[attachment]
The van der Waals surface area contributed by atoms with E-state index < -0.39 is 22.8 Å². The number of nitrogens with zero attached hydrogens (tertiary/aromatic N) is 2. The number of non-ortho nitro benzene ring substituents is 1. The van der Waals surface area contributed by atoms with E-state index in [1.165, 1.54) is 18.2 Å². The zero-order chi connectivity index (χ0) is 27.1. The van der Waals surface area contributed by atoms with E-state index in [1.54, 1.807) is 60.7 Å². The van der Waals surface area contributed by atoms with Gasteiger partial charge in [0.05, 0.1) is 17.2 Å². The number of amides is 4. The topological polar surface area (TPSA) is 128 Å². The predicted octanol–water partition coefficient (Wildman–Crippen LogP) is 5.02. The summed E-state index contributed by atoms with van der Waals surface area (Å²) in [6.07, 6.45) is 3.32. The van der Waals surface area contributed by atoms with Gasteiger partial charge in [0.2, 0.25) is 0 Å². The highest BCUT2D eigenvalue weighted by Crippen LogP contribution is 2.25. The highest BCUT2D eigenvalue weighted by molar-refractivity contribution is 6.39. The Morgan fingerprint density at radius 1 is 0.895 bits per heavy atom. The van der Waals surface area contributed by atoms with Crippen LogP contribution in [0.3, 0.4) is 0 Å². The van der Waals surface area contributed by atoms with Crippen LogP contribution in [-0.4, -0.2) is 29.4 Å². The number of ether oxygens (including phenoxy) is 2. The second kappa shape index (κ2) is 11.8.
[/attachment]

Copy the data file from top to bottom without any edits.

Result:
The van der Waals surface area contributed by atoms with E-state index < -0.39 is 22.8 Å². The number of nitrogens with zero attached hydrogens (tertiary/aromatic N) is 2. The number of non-ortho nitro benzene ring substituents is 1. The van der Waals surface area contributed by atoms with E-state index in [1.165, 1.54) is 18.2 Å². The zero-order chi connectivity index (χ0) is 27.1. The van der Waals surface area contributed by atoms with E-state index in [1.54, 1.807) is 60.7 Å². The van der Waals surface area contributed by atoms with Gasteiger partial charge in [0.05, 0.1) is 17.2 Å². The number of amides is 4. The topological polar surface area (TPSA) is 128 Å². The predicted octanol–water partition coefficient (Wildman–Crippen LogP) is 5.02. The summed E-state index contributed by atoms with van der Waals surface area (Å²) in [6.07, 6.45) is 3.32. The van der Waals surface area contributed by atoms with Gasteiger partial charge in [0.2, 0.25) is 0 Å². The highest BCUT2D eigenvalue weighted by Crippen LogP contribution is 2.25. The highest BCUT2D eigenvalue weighted by molar-refractivity contribution is 6.39. The Morgan fingerprint density at radius 1 is 0.895 bits per heavy atom. The van der Waals surface area contributed by atoms with Crippen LogP contribution in [0.3, 0.4) is 0 Å². The van der Waals surface area contributed by atoms with Crippen LogP contribution in [-0.4, -0.2) is 29.4 Å². The number of ether oxygens (including phenoxy) is 2. The second kappa shape index (κ2) is 11.8.